The New Bedford Marine Commerce Terminal is to host the delivery and assembly of the development’s Siemens wind turbines as well as other commercial activities, such as bulk cargo and container shipping.
The terminal will consist of a 1,200 foot-long bulkhead with deepwater access and about 20 acres of surface space.
It is projected to cost $35 million. The governor’s office said it expects the money to come from federal, state and city governments, and from operating revenues.
A consortium of state and local agencies will operate the terminal, which will charge Cape Wind commercial rates.
The governor’s office said the port would be able to support offshore developments in other east coast states.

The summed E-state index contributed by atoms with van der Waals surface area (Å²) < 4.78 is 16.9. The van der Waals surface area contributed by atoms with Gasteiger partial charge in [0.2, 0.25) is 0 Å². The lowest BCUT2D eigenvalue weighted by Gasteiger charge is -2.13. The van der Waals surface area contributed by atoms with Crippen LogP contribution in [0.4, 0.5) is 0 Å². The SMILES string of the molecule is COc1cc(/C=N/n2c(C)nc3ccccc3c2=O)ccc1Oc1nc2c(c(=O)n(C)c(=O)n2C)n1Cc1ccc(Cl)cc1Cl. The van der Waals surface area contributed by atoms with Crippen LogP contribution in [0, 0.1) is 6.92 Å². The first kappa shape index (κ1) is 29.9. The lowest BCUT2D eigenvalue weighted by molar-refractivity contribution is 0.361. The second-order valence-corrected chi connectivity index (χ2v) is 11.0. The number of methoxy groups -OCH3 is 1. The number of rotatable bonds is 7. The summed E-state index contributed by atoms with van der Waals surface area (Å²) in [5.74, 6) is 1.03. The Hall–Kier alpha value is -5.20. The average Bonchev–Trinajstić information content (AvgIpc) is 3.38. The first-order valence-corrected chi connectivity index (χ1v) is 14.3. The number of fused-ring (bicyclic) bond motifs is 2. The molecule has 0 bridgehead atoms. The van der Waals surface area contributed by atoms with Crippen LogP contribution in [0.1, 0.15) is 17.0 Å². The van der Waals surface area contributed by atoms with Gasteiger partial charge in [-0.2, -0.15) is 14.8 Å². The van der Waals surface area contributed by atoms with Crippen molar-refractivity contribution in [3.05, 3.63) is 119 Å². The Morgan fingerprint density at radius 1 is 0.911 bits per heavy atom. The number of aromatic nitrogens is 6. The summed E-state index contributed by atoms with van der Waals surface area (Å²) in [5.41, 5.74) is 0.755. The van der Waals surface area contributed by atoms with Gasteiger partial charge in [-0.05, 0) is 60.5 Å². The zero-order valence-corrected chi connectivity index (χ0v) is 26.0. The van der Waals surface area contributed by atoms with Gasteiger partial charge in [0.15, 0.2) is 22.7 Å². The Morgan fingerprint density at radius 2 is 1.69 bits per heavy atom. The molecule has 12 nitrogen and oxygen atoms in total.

Cape Wind president Jim Gordon said: "New Bedford and the region can create and attract not only the hundreds of Cape Wind construction and manufacturing jobs, but will be positioned to become the North American centre of the emerging offshore renewable energy industry."
Massachusetts had been vying for Cape Wind’s business against the port of Quonset in Rhode Island.
Last week, Cape Wind signed a deal with German offshore specialist EEW to build a facility to construct the foundations of the wind farm's 130 Siemens turbines.
nder the agreement, EEW will team up with Mass Tank Sales Corp, a Massachusetts manufacturer of steel storage tanks, to build and run the factory.